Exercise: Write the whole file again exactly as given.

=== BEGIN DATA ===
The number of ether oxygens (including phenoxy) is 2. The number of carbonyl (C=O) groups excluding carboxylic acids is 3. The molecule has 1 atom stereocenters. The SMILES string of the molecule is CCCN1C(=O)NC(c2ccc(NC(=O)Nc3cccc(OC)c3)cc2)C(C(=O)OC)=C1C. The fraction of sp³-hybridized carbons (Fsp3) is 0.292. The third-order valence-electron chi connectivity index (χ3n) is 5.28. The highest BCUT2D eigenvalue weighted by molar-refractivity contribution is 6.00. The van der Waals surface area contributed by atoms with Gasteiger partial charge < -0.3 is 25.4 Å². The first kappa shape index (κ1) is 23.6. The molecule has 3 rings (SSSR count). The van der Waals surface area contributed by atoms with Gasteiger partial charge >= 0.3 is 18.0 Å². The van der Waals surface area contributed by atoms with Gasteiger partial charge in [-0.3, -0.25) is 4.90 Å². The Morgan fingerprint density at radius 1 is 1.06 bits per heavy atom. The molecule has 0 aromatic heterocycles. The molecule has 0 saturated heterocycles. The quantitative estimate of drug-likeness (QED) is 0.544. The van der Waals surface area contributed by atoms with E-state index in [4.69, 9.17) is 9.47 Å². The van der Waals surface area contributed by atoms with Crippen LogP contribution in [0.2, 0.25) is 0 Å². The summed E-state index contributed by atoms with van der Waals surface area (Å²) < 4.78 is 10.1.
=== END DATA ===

The number of ether oxygens (including phenoxy) is 2. The number of carbonyl (C=O) groups excluding carboxylic acids is 3. The molecule has 1 atom stereocenters. The SMILES string of the molecule is CCCN1C(=O)NC(c2ccc(NC(=O)Nc3cccc(OC)c3)cc2)C(C(=O)OC)=C1C. The fraction of sp³-hybridized carbons (Fsp3) is 0.292. The third-order valence-electron chi connectivity index (χ3n) is 5.28. The highest BCUT2D eigenvalue weighted by molar-refractivity contribution is 6.00. The van der Waals surface area contributed by atoms with Gasteiger partial charge < -0.3 is 25.4 Å². The first kappa shape index (κ1) is 23.6. The molecule has 3 rings (SSSR count). The van der Waals surface area contributed by atoms with Gasteiger partial charge >= 0.3 is 18.0 Å². The van der Waals surface area contributed by atoms with Gasteiger partial charge in [-0.3, -0.25) is 4.90 Å². The Morgan fingerprint density at radius 1 is 1.06 bits per heavy atom. The molecule has 0 aromatic heterocycles. The molecule has 0 saturated heterocycles. The quantitative estimate of drug-likeness (QED) is 0.544. The van der Waals surface area contributed by atoms with E-state index in [4.69, 9.17) is 9.47 Å². The van der Waals surface area contributed by atoms with Crippen LogP contribution in [0.2, 0.25) is 0 Å². The summed E-state index contributed by atoms with van der Waals surface area (Å²) < 4.78 is 10.1.